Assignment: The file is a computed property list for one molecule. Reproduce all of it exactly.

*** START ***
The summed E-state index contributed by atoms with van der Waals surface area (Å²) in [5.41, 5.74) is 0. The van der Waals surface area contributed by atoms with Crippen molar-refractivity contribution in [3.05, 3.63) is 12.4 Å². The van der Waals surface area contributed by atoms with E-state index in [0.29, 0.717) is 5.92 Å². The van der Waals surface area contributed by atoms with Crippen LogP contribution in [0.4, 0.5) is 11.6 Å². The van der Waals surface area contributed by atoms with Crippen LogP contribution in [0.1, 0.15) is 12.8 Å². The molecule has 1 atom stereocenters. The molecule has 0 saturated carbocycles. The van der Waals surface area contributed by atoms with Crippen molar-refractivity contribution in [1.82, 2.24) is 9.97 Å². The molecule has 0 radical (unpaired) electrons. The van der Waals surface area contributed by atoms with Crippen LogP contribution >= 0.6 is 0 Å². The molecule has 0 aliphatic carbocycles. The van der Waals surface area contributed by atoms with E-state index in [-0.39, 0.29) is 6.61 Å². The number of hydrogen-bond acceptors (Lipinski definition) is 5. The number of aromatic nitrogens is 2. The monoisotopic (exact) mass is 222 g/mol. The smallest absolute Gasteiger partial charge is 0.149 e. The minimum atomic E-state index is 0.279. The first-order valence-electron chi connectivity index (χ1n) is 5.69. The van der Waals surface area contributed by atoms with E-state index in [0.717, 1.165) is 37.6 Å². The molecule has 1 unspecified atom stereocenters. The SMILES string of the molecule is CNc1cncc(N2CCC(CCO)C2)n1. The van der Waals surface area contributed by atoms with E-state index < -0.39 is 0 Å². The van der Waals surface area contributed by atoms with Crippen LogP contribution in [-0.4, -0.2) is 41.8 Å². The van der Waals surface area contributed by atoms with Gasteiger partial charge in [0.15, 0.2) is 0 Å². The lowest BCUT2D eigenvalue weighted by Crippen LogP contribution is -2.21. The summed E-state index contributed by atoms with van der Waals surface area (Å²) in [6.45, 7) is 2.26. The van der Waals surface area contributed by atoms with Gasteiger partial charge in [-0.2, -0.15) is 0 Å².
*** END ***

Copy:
The summed E-state index contributed by atoms with van der Waals surface area (Å²) in [5.41, 5.74) is 0. The van der Waals surface area contributed by atoms with Crippen molar-refractivity contribution in [3.05, 3.63) is 12.4 Å². The van der Waals surface area contributed by atoms with E-state index in [0.29, 0.717) is 5.92 Å². The van der Waals surface area contributed by atoms with Crippen LogP contribution in [0.4, 0.5) is 11.6 Å². The van der Waals surface area contributed by atoms with Crippen LogP contribution in [0.1, 0.15) is 12.8 Å². The molecule has 1 atom stereocenters. The molecule has 0 saturated carbocycles. The van der Waals surface area contributed by atoms with Crippen molar-refractivity contribution in [1.82, 2.24) is 9.97 Å². The molecule has 0 radical (unpaired) electrons. The van der Waals surface area contributed by atoms with Crippen LogP contribution >= 0.6 is 0 Å². The molecule has 0 aliphatic carbocycles. The van der Waals surface area contributed by atoms with E-state index in [-0.39, 0.29) is 6.61 Å². The number of hydrogen-bond acceptors (Lipinski definition) is 5. The number of aromatic nitrogens is 2. The monoisotopic (exact) mass is 222 g/mol. The smallest absolute Gasteiger partial charge is 0.149 e. The minimum atomic E-state index is 0.279. The first-order valence-electron chi connectivity index (χ1n) is 5.69. The van der Waals surface area contributed by atoms with E-state index in [0.717, 1.165) is 37.6 Å². The molecule has 1 unspecified atom stereocenters. The SMILES string of the molecule is CNc1cncc(N2CCC(CCO)C2)n1. The van der Waals surface area contributed by atoms with E-state index < -0.39 is 0 Å². The van der Waals surface area contributed by atoms with Crippen LogP contribution in [-0.4, -0.2) is 41.8 Å². The van der Waals surface area contributed by atoms with Gasteiger partial charge in [0.15, 0.2) is 0 Å². The lowest BCUT2D eigenvalue weighted by Crippen LogP contribution is -2.21. The summed E-state index contributed by atoms with van der Waals surface area (Å²) in [6.45, 7) is 2.26. The van der Waals surface area contributed by atoms with Gasteiger partial charge in [-0.2, -0.15) is 0 Å².